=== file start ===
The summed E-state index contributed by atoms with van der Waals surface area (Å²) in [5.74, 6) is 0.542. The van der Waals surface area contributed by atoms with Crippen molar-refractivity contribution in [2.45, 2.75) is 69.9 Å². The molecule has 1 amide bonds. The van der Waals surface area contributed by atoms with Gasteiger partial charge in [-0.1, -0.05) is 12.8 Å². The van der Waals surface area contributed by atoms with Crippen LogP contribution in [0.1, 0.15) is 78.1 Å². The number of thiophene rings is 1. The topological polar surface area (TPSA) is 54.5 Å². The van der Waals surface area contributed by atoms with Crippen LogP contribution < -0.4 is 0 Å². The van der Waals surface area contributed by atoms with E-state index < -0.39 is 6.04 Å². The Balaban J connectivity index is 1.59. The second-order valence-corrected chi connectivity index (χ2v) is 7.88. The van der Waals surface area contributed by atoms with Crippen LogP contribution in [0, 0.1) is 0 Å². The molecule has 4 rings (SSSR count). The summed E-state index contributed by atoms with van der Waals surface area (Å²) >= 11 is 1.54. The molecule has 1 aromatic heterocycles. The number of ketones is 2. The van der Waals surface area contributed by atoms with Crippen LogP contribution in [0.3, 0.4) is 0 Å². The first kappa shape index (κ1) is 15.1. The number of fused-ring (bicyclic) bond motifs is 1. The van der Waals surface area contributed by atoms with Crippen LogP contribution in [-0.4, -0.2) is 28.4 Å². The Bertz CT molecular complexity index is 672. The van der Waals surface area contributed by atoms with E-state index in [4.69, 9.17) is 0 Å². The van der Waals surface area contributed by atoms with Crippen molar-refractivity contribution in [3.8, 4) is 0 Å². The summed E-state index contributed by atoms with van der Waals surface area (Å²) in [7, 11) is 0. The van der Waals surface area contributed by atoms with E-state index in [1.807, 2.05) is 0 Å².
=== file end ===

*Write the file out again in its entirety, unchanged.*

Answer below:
The summed E-state index contributed by atoms with van der Waals surface area (Å²) in [5.74, 6) is 0.542. The van der Waals surface area contributed by atoms with Crippen molar-refractivity contribution in [2.45, 2.75) is 69.9 Å². The molecule has 1 amide bonds. The van der Waals surface area contributed by atoms with Gasteiger partial charge in [-0.1, -0.05) is 12.8 Å². The van der Waals surface area contributed by atoms with Crippen LogP contribution in [0.1, 0.15) is 78.1 Å². The number of thiophene rings is 1. The topological polar surface area (TPSA) is 54.5 Å². The van der Waals surface area contributed by atoms with Crippen LogP contribution < -0.4 is 0 Å². The van der Waals surface area contributed by atoms with E-state index < -0.39 is 6.04 Å². The Balaban J connectivity index is 1.59. The second-order valence-corrected chi connectivity index (χ2v) is 7.88. The van der Waals surface area contributed by atoms with Crippen LogP contribution in [0, 0.1) is 0 Å². The molecule has 4 rings (SSSR count). The summed E-state index contributed by atoms with van der Waals surface area (Å²) >= 11 is 1.54. The molecule has 1 aromatic heterocycles. The number of ketones is 2. The van der Waals surface area contributed by atoms with Crippen LogP contribution in [0.3, 0.4) is 0 Å². The first kappa shape index (κ1) is 15.1. The number of fused-ring (bicyclic) bond motifs is 1. The van der Waals surface area contributed by atoms with Crippen LogP contribution in [-0.4, -0.2) is 28.4 Å². The Bertz CT molecular complexity index is 672. The van der Waals surface area contributed by atoms with E-state index in [4.69, 9.17) is 0 Å². The van der Waals surface area contributed by atoms with Crippen molar-refractivity contribution in [3.8, 4) is 0 Å². The summed E-state index contributed by atoms with van der Waals surface area (Å²) in [7, 11) is 0. The van der Waals surface area contributed by atoms with E-state index in [1.807, 2.05) is 0 Å².